Kansas City head coach Andy Reid has supported Laurent Duvernay-Tardif’s medical passion ever since the Canadian offensive lineman was selected by the Chiefs in the 2014 NFL daft.
The 29-year-old McGill University graduate elected to opt out of the 2020 season in his contract to continue fighting COVID-19 on the front lines. He works as an orderly in a long term care home in Quebec. Duvernay-Tardif called Reid to inform the bench boss of his decision.
“I had a great talk and visit with him. His players support him, the veteran players support him, and the coaches support him. We understand when football’s over this is gonna be one of the greatest doctors ever,” Reid said.
“I know Larry, I’ve been with him since he came into the National Football League. What a tribute to him and to the profession. I know the love and dedication that they have to protecting and healing.”
Duvernay-Tardif is very appreciative of Reid understanding the passion he has for both football and medicine. During off-seasons while in the NFL, Reid has allowed the six-foot-five, 321-pound blocker to be flexible with hi schedule and work towards pursuing doctor aspirations.
“I’m a huge Larry Duvernay-Tardif fan and I also was raised by a doctor [mom Elizabeth]. I understand the dedication that it takes to be a doctor. We’re all blessed to have doctors in our lives. They’re givers, they’re not takers,” Reid said.
“They’re givers and they’re healers. They want the best for you, Larry has that quality, and you’re seeing it to the utmost here. I just think it’s tremendous dedication to his profession, what his future’s gonna be, and mainly to the people that he gets to help.”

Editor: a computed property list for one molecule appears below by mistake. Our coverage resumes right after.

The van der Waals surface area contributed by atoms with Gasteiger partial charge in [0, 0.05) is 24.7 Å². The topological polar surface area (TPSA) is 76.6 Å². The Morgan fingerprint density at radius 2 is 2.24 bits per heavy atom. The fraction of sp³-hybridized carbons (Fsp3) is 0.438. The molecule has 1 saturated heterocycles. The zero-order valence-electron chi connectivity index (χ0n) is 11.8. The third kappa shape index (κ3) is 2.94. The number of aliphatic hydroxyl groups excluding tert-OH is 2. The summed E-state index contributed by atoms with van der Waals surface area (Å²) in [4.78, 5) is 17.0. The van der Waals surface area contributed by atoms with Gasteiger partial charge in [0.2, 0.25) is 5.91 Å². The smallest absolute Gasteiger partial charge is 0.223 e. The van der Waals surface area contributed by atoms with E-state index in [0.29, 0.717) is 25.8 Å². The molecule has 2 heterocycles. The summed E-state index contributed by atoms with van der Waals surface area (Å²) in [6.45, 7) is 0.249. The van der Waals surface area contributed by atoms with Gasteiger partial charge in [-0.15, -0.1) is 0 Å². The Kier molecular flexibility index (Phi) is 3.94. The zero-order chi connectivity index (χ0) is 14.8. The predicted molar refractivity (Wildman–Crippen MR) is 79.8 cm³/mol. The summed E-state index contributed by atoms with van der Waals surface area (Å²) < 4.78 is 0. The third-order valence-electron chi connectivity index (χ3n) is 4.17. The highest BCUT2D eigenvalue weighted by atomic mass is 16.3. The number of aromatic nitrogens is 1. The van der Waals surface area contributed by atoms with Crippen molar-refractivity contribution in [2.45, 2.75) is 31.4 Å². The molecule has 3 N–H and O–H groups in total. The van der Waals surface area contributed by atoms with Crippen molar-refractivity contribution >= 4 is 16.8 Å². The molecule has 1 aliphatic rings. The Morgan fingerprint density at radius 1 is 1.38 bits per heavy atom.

The Mont-Saint-Hilaire, Quebec native had become a mainstay at right guard for the Chiefs, starting 57 games through the last six NFL seasons. He played started in every game during Kansas City’s run to the franchise’s first Super Bowl title in 50 years.
“My heart goes out to him. Like Larry they’re not out looking for a pat on the back, they’re not looking for attention. Larry is buried in, he’s not looking to do interviews,” Reid said.
“He’s trying to get the work done that he needs to heal people. What a dedication that is and a love that is. I’m so happy and proud of him.”
While Duvernay-Tardif works to heal citizens and saves lives, Reid and the Chiefs will try to defend their Super Bowl championship. The Canadian hero has traded in his helmet and shoulder pads for scrubs and face mask.